The government will consider downgrading the regulation on compulsory face
masks in public to a mere recommendation, Prime Minister Andrej Babiš told
Prima Television on Sunday. Face masks would remain obligatory in closed
public spaces with a high risk of transmission such as public transport.
The debate on when Czechs will be able to stop wearing face masks has gained intensity with the warmer weather.
According to health ministry officials the plans were to lift this restriction in mid-June, but experts have increasingly criticized the order for people to wear masks outdoors.
The prime minister also said the government was not planning to ask the lower house to extend the state of emergency beyond May 17.
The ruling ANO party of Prime Minister Andrej Babišs would currently win
general elections, with 34 percent of the vote, followed by the centre
right Pirate Party with 16 percent and the Civic Democrats with 11.5
percent of the vote.
Five other parties would cross the 5 percent threshold needed to get seats in the lower house; the Freedom and Direct Democracy Party would get 7 percent, TOP 09 would get 6.5 percent, and the Social Democrats, a junior party in the ruling coalition, the Communist Party and the Party of Mayors and Independents would each get 5.5 percent of the vote.
Meteorologists have issued a wind warning for parts of the Czech Republic
on Monday afternoon when they predict strong winds and a twenty-degree drop
The warning, which does not include Prague and the western parts of the country, says there is danger of damage to forests, roofs and gardens.
People have been warned to expect possible power fallouts and complications in transport. Higher altitudes may see up to 10 centimetres of snow.
Several hundred parents have signed a petition for lessons to take place
out in the open whenever possible when schools reopen on May 25th.
Schools have been closed since mid-March and it will be up to parents to decide whether they will send their children to school when they reopen on May 25.
School attendance is not compulsory for the rest of the school year and only some classes will reopen with a maximum of 15 students in the classroom. Ninth graders who face school leaving exams are returning to school on Monday.
The mayor of Sokolov in western Bohemia, Renata Olulehlova, has said she
regrets removing the American flag from a WWII monument and final resting
place of Soviet soldiers who died in the liberation effort during a
commemorative ceremony marking the end of the war.
The mayor, who faced a barrage of criticism from locals and politicians, told Novinky.cz she regretted the decision which had been spurred by the fact that only the remains of Soviet soldiers were buried on the spot. No offense was intended, she said.
Outraged citizens pointed out that it was the US army which had liberated Sokolov and given the Soviet soldiers there a decent burial.
Eighteen new coronavirus cases were registered in the country on Saturday,
bringing the overall number of confirmed cases to 8,095, according to Czech
Health Ministry statistics.
The number of newly registered cases per day has remained under 100 for nine days now. 276 people have died, 4,447 have recovered from the disease. 258 people are currently hospitalized with COVID 19, 46 of them are in serious condition.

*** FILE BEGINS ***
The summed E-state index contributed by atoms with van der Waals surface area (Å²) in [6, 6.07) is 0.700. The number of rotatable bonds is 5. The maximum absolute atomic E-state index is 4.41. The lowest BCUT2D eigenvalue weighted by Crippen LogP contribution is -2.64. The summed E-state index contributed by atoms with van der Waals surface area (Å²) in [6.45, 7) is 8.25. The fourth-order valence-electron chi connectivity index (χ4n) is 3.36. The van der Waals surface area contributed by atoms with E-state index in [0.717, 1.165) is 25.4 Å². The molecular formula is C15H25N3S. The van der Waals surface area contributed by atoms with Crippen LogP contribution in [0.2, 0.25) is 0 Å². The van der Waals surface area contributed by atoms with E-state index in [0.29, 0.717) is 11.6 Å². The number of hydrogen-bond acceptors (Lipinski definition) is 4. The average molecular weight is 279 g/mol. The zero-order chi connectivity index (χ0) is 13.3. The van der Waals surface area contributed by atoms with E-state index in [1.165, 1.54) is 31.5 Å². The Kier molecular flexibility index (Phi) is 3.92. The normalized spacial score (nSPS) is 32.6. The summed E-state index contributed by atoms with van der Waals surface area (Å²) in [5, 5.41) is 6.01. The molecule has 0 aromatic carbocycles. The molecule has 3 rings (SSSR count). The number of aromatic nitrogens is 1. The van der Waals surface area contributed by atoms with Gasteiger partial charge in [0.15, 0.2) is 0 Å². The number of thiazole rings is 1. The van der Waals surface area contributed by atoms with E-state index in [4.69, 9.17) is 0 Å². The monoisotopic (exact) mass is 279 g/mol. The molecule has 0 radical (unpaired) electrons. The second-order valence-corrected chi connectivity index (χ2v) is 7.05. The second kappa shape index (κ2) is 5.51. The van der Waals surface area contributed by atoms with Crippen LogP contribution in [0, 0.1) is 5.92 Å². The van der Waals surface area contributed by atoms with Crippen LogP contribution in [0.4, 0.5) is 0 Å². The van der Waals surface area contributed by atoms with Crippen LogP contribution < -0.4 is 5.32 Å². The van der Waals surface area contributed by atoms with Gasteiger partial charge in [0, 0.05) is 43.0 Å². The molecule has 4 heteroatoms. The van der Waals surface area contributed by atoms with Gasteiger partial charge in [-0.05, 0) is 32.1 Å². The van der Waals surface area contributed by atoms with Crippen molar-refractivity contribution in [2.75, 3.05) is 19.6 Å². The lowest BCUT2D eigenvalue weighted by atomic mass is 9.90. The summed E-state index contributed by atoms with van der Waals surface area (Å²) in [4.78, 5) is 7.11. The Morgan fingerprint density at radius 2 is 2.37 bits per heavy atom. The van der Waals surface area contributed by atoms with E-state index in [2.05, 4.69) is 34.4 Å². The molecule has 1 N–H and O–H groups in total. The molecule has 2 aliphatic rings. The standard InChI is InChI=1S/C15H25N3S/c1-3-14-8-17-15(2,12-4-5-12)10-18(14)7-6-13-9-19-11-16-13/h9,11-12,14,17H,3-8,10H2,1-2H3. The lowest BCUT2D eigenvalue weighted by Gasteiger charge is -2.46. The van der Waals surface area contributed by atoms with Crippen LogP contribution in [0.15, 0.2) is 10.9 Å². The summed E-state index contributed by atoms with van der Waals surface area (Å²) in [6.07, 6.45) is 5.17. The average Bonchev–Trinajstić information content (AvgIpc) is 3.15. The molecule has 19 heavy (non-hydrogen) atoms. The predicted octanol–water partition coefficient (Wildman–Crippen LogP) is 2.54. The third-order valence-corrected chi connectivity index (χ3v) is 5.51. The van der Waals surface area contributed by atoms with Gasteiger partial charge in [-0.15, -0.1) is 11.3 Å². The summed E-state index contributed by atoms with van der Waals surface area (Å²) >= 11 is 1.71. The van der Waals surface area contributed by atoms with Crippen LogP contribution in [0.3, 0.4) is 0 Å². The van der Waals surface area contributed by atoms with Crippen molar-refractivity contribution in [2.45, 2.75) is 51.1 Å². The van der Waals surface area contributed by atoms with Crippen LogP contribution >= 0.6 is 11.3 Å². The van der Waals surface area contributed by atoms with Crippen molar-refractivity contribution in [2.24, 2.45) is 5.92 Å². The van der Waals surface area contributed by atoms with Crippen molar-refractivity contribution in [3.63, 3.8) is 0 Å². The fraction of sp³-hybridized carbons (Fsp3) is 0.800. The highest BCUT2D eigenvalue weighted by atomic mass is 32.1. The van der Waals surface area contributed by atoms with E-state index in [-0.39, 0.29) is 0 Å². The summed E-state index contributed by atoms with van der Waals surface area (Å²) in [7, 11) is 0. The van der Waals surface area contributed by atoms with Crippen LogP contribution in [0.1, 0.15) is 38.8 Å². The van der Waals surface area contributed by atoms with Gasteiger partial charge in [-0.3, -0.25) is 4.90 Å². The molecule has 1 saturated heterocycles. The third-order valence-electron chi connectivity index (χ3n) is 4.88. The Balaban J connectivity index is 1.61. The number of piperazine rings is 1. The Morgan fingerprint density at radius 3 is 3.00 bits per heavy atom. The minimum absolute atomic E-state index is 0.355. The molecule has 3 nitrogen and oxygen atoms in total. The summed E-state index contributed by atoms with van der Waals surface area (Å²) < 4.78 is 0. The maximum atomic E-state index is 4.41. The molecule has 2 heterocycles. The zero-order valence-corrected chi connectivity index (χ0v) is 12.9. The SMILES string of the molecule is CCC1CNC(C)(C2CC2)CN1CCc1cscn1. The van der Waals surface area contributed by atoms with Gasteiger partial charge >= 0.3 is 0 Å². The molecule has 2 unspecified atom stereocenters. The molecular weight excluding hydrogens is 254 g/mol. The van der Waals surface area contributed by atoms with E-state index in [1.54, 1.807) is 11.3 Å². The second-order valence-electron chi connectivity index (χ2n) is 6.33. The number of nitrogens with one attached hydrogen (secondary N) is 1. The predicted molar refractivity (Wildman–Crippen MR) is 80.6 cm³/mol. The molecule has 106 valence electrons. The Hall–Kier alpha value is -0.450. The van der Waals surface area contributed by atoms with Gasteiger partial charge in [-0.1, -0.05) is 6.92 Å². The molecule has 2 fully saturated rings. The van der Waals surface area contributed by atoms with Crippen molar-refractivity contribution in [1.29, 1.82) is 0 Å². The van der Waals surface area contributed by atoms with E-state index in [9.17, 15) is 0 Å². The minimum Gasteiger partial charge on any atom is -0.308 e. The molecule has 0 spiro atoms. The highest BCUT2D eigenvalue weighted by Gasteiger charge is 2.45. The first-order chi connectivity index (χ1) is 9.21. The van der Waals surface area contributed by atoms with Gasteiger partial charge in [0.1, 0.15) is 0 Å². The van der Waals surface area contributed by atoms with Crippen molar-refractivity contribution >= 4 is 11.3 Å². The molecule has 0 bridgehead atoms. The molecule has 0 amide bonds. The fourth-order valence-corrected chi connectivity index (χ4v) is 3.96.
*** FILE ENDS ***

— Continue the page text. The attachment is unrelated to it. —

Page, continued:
On the occasion of the 75th anniversary of the end of World War II, the
Russian Ministry of Defence published declassified documents related to the
so-called Prague Operation.
The fifty pages of documents released are in Russian and relate to events from May 6 to May 11, during which time part of the Red Army, led by Marshal Ivan Konev, launched an operation aimed at liberating the Czechoslovak capital after receiving reports that Praguers "need help in resisting fascist troops." Russian records also mention that during the offensive, the local population enthusiastically welcomed the advancing Red Army.
The documents state that in the days immediately after the end of the war, the Red Army also supplied Praguers with food; the city’s inhabitants were given tons of flour, potatoes and other foodstuffs.
Russia released the documents amidst a diplomatic row over the removal of Marshal Konev’s statue from Prague 6.
In a letter to Russian President Vladimir Putin on the anniversary of the end of the war, President Miloš Zeman praised the heroism of the Red Army and stated that without it, Czechoslovakia would not have become an independent and confident nation.
Czech gratitude to the soldiers who liberated the country have not changed, he wrote. At the same time, he rejected attempts to rewrite history.
The Russian Ministry of Foreign Affairs has agreed to enter into bilateral
talks with Czech officials in a bid to clear up a diplomatic row over the
removal of the statue of Marshal Ivan Konev from its site in Prague 6, the
Czech Foreign Ministry reported on Saturday. The talks should focus on the
1993 treaty signed by the two countries, particularly the clause on the
mutual protection of war monuments which Moscow has accused Prague of
The Czech Foreign Ministry has dismissed the accusation saying that the 1993 treaty only commits both sides to a dignified treatment of each other’s monuments and their protection from damage.
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